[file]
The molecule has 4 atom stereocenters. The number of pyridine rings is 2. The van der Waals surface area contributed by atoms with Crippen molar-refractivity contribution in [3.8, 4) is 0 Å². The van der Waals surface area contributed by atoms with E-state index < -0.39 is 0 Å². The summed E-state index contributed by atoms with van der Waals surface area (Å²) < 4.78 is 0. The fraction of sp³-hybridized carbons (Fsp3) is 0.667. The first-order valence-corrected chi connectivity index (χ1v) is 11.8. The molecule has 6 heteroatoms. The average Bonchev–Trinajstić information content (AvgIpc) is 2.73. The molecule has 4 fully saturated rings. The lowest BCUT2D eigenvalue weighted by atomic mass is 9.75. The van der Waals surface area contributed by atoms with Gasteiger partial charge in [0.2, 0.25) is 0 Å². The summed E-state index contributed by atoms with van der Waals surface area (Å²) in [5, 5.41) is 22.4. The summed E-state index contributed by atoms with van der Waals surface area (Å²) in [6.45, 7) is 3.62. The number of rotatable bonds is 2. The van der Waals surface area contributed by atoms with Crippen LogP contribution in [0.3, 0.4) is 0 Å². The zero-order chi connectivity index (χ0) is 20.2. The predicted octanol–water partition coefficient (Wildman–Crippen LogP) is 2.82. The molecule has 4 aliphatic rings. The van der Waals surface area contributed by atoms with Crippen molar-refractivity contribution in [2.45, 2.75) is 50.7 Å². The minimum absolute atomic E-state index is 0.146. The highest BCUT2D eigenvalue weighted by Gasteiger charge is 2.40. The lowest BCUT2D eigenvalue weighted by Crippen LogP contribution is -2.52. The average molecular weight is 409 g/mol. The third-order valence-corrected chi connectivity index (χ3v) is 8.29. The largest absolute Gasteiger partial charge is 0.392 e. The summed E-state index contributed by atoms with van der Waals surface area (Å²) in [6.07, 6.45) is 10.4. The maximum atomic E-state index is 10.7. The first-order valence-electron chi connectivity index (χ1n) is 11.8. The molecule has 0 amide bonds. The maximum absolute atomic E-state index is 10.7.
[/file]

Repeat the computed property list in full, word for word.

The molecule has 4 atom stereocenters. The number of pyridine rings is 2. The van der Waals surface area contributed by atoms with Crippen molar-refractivity contribution in [3.8, 4) is 0 Å². The van der Waals surface area contributed by atoms with E-state index < -0.39 is 0 Å². The summed E-state index contributed by atoms with van der Waals surface area (Å²) < 4.78 is 0. The fraction of sp³-hybridized carbons (Fsp3) is 0.667. The first-order valence-corrected chi connectivity index (χ1v) is 11.8. The molecule has 6 heteroatoms. The average Bonchev–Trinajstić information content (AvgIpc) is 2.73. The molecule has 4 fully saturated rings. The lowest BCUT2D eigenvalue weighted by atomic mass is 9.75. The van der Waals surface area contributed by atoms with Gasteiger partial charge in [0.2, 0.25) is 0 Å². The summed E-state index contributed by atoms with van der Waals surface area (Å²) in [5, 5.41) is 22.4. The summed E-state index contributed by atoms with van der Waals surface area (Å²) in [6.45, 7) is 3.62. The number of rotatable bonds is 2. The van der Waals surface area contributed by atoms with Crippen LogP contribution in [0.3, 0.4) is 0 Å². The zero-order chi connectivity index (χ0) is 20.2. The predicted octanol–water partition coefficient (Wildman–Crippen LogP) is 2.82. The molecule has 4 aliphatic rings. The van der Waals surface area contributed by atoms with Crippen molar-refractivity contribution in [2.45, 2.75) is 50.7 Å². The minimum absolute atomic E-state index is 0.146. The highest BCUT2D eigenvalue weighted by Gasteiger charge is 2.40. The lowest BCUT2D eigenvalue weighted by Crippen LogP contribution is -2.52. The average molecular weight is 409 g/mol. The third-order valence-corrected chi connectivity index (χ3v) is 8.29. The largest absolute Gasteiger partial charge is 0.392 e. The summed E-state index contributed by atoms with van der Waals surface area (Å²) in [6.07, 6.45) is 10.4. The maximum atomic E-state index is 10.7. The first-order valence-electron chi connectivity index (χ1n) is 11.8. The molecule has 0 amide bonds. The maximum absolute atomic E-state index is 10.7.